How to Draw a Seahorse

In this quick tutorial you'll learn how to draw a Seahorse in 6 easy steps - great for kids and novice artists.

The images above represent how your finished drawing is going to look and the steps involved.

Below are the individual steps - you can click on each one for a High Resolution printable PDF version.

At the bottom you can read some interesting facts about the Seahorse.

Make sure you also check out any of the hundreds of drawing tutorials grouped by category.

How to Draw a Seahorse - Step-by-Step Tutorial

Step 1: Draw a downward-facing face with a long snout and jagged-looking forehead.

Step 2: To make the back of the head, add an arched line with many uneven lines.

Step 3: Draw a small fin on the back, as well with uneven lines.

Step 4: Draw some lines inside of the fin for detail.

Step 5: Continue to draw the body by drawing a slightly curved line for the belly, and a spiraling tail.

Step 6: To finish this seahorse drawing, just add some details to the body of the seahorse, like lines and dots. Voila!

Interesting Facts about the Seahorse

Seahorses move through the water by using the small fin on their back that can swish up to thirty-five times per second. The smaller fins on their head are used for steering. They prefer to swim in pairs with their tails linked together. Seahorses swim upright and blend in with plants to avoid being eaten. Due to their body shape, Seahorses can die of exhaustion in rough waters because they are inept swimmers. They can anchor themselves to sea grass areas and corals. Seahorses mate for life and are the only animal species where the male bears the young.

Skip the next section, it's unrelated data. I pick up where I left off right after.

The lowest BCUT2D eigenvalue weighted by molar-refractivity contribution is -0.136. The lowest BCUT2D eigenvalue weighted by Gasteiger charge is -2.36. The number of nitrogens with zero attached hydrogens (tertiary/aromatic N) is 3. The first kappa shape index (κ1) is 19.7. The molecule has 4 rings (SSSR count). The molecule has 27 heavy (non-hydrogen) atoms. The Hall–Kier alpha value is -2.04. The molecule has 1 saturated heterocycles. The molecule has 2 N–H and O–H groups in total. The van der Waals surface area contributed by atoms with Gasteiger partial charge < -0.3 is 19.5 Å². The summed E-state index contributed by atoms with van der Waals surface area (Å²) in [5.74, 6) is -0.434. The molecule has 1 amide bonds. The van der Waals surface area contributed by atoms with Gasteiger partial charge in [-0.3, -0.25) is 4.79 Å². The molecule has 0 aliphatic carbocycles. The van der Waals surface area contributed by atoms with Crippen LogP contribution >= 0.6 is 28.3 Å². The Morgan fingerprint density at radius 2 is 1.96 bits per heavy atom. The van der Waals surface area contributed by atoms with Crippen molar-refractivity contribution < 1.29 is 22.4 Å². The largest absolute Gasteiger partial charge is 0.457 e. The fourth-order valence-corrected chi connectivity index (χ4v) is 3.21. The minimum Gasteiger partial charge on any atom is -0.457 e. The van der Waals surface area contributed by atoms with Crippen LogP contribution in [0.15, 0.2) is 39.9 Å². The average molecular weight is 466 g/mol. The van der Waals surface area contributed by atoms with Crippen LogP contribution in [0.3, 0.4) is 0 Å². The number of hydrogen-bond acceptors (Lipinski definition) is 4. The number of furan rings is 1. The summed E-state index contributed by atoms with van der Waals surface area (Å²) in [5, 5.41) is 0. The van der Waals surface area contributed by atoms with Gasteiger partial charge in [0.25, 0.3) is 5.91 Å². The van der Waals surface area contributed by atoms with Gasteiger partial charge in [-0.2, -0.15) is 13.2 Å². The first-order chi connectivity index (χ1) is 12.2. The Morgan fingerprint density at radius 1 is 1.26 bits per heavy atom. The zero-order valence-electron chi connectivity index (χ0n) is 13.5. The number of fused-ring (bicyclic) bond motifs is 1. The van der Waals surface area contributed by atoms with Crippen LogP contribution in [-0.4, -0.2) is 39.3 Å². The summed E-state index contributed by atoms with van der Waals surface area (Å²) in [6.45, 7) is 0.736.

Did you know?

  • Their only predator is the crab
  • Seahorses feed constantly on plankton
  • Their eyes can move independently
  • Seahorses do not have stomachs or teeth, so they must eat constantly to stay alive
  • This means they eat up to three thousand brine shrimp per day

Lesson Plan Idea – Exactly how many shrimp to Seahorses eat? Have several print offs of brine shrimp pictures, allow your class to cut them out (possibly color them) and fill a tub with shrimp. See if you can cut out three thousand shrimp to give your students a visual of just how muh a seahorse eats.